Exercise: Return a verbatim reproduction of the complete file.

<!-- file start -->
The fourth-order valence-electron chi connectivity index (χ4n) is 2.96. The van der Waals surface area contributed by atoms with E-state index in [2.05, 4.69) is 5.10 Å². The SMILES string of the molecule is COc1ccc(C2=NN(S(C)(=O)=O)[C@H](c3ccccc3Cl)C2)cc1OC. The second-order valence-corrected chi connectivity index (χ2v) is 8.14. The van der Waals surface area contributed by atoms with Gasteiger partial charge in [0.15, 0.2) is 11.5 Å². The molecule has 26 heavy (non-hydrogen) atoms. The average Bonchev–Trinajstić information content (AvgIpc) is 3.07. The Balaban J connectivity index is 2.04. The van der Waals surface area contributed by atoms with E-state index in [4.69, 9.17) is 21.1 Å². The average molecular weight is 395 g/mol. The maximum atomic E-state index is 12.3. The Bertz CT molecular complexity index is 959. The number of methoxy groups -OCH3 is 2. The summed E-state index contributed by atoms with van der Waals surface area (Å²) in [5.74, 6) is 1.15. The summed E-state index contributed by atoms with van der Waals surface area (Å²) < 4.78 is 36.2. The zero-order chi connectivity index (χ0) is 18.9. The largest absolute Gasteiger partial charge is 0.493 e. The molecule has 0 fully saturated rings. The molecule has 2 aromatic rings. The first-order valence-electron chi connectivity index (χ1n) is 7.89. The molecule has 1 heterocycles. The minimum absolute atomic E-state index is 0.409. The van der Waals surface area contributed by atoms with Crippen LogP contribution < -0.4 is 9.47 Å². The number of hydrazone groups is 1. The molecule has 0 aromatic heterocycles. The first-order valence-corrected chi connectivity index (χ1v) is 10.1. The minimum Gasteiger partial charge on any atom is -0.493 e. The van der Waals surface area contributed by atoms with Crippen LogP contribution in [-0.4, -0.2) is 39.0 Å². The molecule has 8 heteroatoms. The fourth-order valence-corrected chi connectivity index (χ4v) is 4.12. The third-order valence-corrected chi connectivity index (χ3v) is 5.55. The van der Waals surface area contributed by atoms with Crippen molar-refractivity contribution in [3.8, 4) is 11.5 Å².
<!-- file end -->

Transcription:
The fourth-order valence-electron chi connectivity index (χ4n) is 2.96. The van der Waals surface area contributed by atoms with E-state index in [2.05, 4.69) is 5.10 Å². The SMILES string of the molecule is COc1ccc(C2=NN(S(C)(=O)=O)[C@H](c3ccccc3Cl)C2)cc1OC. The second-order valence-corrected chi connectivity index (χ2v) is 8.14. The van der Waals surface area contributed by atoms with Gasteiger partial charge in [0.15, 0.2) is 11.5 Å². The molecule has 26 heavy (non-hydrogen) atoms. The average Bonchev–Trinajstić information content (AvgIpc) is 3.07. The Balaban J connectivity index is 2.04. The van der Waals surface area contributed by atoms with E-state index in [4.69, 9.17) is 21.1 Å². The average molecular weight is 395 g/mol. The maximum atomic E-state index is 12.3. The Bertz CT molecular complexity index is 959. The number of methoxy groups -OCH3 is 2. The summed E-state index contributed by atoms with van der Waals surface area (Å²) in [5.74, 6) is 1.15. The summed E-state index contributed by atoms with van der Waals surface area (Å²) < 4.78 is 36.2. The zero-order chi connectivity index (χ0) is 18.9. The largest absolute Gasteiger partial charge is 0.493 e. The molecule has 0 fully saturated rings. The molecule has 2 aromatic rings. The first-order valence-electron chi connectivity index (χ1n) is 7.89. The molecule has 1 heterocycles. The minimum absolute atomic E-state index is 0.409. The van der Waals surface area contributed by atoms with Crippen LogP contribution < -0.4 is 9.47 Å². The number of hydrazone groups is 1. The molecule has 0 aromatic heterocycles. The first-order valence-corrected chi connectivity index (χ1v) is 10.1. The minimum Gasteiger partial charge on any atom is -0.493 e. The van der Waals surface area contributed by atoms with Crippen LogP contribution in [-0.4, -0.2) is 39.0 Å². The molecule has 8 heteroatoms. The fourth-order valence-corrected chi connectivity index (χ4v) is 4.12. The third-order valence-corrected chi connectivity index (χ3v) is 5.55. The van der Waals surface area contributed by atoms with Crippen molar-refractivity contribution in [3.8, 4) is 11.5 Å².